In 1964, Justice Potter Stewart remarked on his threshold for pornography in Jacobellis v. Ohio.
I’ve found another, equally appropriate scenario for this phrase.
The clinical trials system of the United States, enmeshed in its relationship with the regulations and personalities of the Food & Drug Administration, is a mystery to many Americans. That is, until they are thrust into it by necessity.
Only when one is dependent upon a clinical trial to save their life, or the life of a loved one, do they dive headlong into a world that speaks of safety and efficacy, but is controlled by p values and interpretability.
I personally (and naively) dove into that world in 2010. I thought that drugs that worked got approved. Drugs that didn’t, well, didn’t. Drugs that were risky, but worked, fell somewhere in the middle.
In 2009, my then two-year old son was diagnosed with a rare disease called Hunter syndrome or Mucopolysaccharidosis II. Within 24 hours, I knew of an upcoming clinical trial.
Time was not on our side. So we wasted no time.
You see, Hunter syndrome causes progressive loss of function, and in its most common, severe form, the form affecting my son, it causes loss of cognitive function with an average life span in the early teens.
During that time, from approximately age three, parents watch their children lose the ability to speak (if they ever had it), control their impulses, recognize family members, eat, walk, and finally, breathe and function.
When my son reached three and a half years old, for his own safety, we had gated off most of the rooms of our house, employed a nursing assistant five days per week, and used a $5,000 wheelchair with a six-point harness to keep him safe in public.
Meanwhile, across the country, another mom, Jenn McNary, faced life with a different rare disease – Duchenne muscular dystrophy, affecting two of her sons. Duchenne, similar to Hunter syndrome, also causes progressive loss of physical function (but no loss of cognitive function).
Our paths would soon cross via social media.
Two journeys. One frustration.
Rare disease drug approval.
When my son enrolled in a clinical trial with a drug called idursulfase-IT, one of her sons enrolled in a trial with a drug called eteplirsen.
As parents, we are first trying to save our own children. But in so doing, we are then trying to save them all.
Both of our sons showed improvement in their respective trials, out of step with their normally progressive, degenerative diseases. However, we both expressed the same fear that these milestones were so unique to our child’s own disease progression, that they were not being captured by a clinical trial system that focused on statistical significance and reproducibility.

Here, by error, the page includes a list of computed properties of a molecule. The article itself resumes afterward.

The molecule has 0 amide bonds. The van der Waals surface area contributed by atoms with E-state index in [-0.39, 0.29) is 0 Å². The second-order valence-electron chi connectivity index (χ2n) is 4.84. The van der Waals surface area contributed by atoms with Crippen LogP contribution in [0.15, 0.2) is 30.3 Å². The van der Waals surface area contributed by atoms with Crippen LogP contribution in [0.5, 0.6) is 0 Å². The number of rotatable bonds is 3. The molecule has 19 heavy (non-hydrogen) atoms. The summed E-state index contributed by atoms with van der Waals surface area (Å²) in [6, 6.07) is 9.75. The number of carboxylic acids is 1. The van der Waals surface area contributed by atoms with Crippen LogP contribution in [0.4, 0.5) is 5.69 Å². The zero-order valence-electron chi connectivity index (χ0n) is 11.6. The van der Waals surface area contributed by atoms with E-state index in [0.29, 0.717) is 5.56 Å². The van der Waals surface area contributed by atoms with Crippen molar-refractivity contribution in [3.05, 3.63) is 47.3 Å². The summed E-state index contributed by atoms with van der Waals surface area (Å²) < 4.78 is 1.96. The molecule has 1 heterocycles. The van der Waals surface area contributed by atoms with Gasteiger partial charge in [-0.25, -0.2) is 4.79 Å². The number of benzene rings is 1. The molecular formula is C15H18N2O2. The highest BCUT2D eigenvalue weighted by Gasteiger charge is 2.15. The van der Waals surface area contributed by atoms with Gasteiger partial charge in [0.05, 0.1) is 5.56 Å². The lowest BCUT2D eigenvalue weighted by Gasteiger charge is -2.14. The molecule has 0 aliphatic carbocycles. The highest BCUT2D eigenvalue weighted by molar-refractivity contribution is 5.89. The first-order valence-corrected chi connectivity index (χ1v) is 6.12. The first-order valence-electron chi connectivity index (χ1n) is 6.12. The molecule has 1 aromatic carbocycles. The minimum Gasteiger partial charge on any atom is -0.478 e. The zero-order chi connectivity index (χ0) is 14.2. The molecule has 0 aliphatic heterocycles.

Strangers asked us if the drugs were helping our children. Those who knew our kids didn’t need to ask. They knew.
We searched for ways to quantify the improvements we saw. We shared our anecdotal data with the principal investigators and even more so, with the world via social media. We commiserated with other parents in the trials, not to skew or bias data, but to put our heads together about what we were seeing. We were not alone in our observations, or in our fears of the deficiencies of the data collection and analysis in very small patient populations.
But last month, when the FDA released a briefing document highly critical of eteplirsen, our hearts fell.
Because for us, not as emotional parents, but as experts in diseases that heretofore were stealing our children, our evaluation in its simplest form comes down to:
“I know it when I see it.”
We know the drugs work. We’ve seen the journey since the beginning and personally know hundreds of other patients across the continuum of the disease.
Our church members know the drugs work. Seeing our children once a week often gives an even clearer picture than our day-to-day interaction. Each new skill is a pleasant surprise.
Other patient families know the drugs work. The joy and pain of watching another child improve, or even not deteriorate as quickly, is both a salve and a burn to families without access to the drugs.
Our child’s siblings know the drugs work. Our child becomes less about their disease and more about the annoying brother who picks on their sibling.
And if we live in a day and age where a clinical trial system is so unable to capture that efficacy for the FDA, where does that leave us? All of us needing new drugs to save our children or ourselves?
Will anyone believe us when we rise and say, “I know it when I see it”?
If only Potter Stewart served on an FDA advisory committee.
Melissa Hogan is a lawyer, caregiver, and founder of Saving Case & Friends, a Hunter syndrome research and advocacy foundation located in Thompson’s Station, Tenn. She serves as an FDA Patient Representative, regularly writes and speaks on rare disease topics, and recently produced the ProjectAlive.org Hunter syndrome awareness campaign. Jenn McNary is a single mom of four children and currently works as the Director of Outreach and Advocacy at the Duchenne focused Jett Foundation located in Kingston, Mass.
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